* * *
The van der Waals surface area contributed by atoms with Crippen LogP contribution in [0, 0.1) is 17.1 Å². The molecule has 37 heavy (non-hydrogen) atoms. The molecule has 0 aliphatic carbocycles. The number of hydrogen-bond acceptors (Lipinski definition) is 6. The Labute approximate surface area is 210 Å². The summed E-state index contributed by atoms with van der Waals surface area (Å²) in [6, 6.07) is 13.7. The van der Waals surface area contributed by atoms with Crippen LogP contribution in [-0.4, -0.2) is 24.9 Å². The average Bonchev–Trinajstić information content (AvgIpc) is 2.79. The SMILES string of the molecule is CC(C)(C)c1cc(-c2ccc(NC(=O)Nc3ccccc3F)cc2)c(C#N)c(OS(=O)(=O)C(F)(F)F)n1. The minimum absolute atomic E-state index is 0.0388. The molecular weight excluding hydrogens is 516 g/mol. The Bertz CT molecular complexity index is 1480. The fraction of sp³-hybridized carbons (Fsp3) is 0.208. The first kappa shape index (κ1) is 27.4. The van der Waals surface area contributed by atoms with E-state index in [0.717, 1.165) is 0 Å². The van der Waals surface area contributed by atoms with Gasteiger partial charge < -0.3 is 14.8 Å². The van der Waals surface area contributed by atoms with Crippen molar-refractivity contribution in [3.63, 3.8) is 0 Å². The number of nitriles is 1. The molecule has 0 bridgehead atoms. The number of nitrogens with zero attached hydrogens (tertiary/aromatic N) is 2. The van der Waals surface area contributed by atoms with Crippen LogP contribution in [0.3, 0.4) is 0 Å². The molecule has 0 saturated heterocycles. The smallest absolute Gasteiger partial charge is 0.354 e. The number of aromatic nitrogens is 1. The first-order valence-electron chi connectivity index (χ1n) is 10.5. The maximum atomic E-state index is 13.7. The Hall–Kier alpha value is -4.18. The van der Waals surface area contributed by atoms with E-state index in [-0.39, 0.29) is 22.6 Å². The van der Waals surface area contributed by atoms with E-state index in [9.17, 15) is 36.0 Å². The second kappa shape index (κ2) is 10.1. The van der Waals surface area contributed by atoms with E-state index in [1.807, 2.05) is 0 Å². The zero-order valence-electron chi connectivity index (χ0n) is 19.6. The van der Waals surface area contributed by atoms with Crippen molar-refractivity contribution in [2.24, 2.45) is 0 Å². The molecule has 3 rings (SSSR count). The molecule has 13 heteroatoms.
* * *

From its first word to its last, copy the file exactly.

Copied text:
The van der Waals surface area contributed by atoms with Crippen LogP contribution in [0, 0.1) is 17.1 Å². The molecule has 37 heavy (non-hydrogen) atoms. The molecule has 0 aliphatic carbocycles. The number of hydrogen-bond acceptors (Lipinski definition) is 6. The Labute approximate surface area is 210 Å². The summed E-state index contributed by atoms with van der Waals surface area (Å²) in [6, 6.07) is 13.7. The van der Waals surface area contributed by atoms with Crippen LogP contribution in [-0.4, -0.2) is 24.9 Å². The average Bonchev–Trinajstić information content (AvgIpc) is 2.79. The SMILES string of the molecule is CC(C)(C)c1cc(-c2ccc(NC(=O)Nc3ccccc3F)cc2)c(C#N)c(OS(=O)(=O)C(F)(F)F)n1. The minimum absolute atomic E-state index is 0.0388. The molecular weight excluding hydrogens is 516 g/mol. The Bertz CT molecular complexity index is 1480. The fraction of sp³-hybridized carbons (Fsp3) is 0.208. The first kappa shape index (κ1) is 27.4. The van der Waals surface area contributed by atoms with E-state index in [0.717, 1.165) is 0 Å². The van der Waals surface area contributed by atoms with Gasteiger partial charge < -0.3 is 14.8 Å². The van der Waals surface area contributed by atoms with Crippen molar-refractivity contribution in [3.63, 3.8) is 0 Å². The number of nitriles is 1. The molecule has 0 bridgehead atoms. The number of nitrogens with zero attached hydrogens (tertiary/aromatic N) is 2. The van der Waals surface area contributed by atoms with Crippen LogP contribution in [0.3, 0.4) is 0 Å². The molecule has 0 saturated heterocycles. The smallest absolute Gasteiger partial charge is 0.354 e. The number of aromatic nitrogens is 1. The first-order valence-electron chi connectivity index (χ1n) is 10.5. The maximum atomic E-state index is 13.7. The Hall–Kier alpha value is -4.18. The van der Waals surface area contributed by atoms with E-state index in [-0.39, 0.29) is 22.6 Å². The van der Waals surface area contributed by atoms with E-state index in [9.17, 15) is 36.0 Å². The second kappa shape index (κ2) is 10.1. The van der Waals surface area contributed by atoms with E-state index in [1.807, 2.05) is 0 Å². The zero-order valence-electron chi connectivity index (χ0n) is 19.6. The van der Waals surface area contributed by atoms with Crippen molar-refractivity contribution in [2.24, 2.45) is 0 Å². The molecule has 3 rings (SSSR count). The molecule has 13 heteroatoms.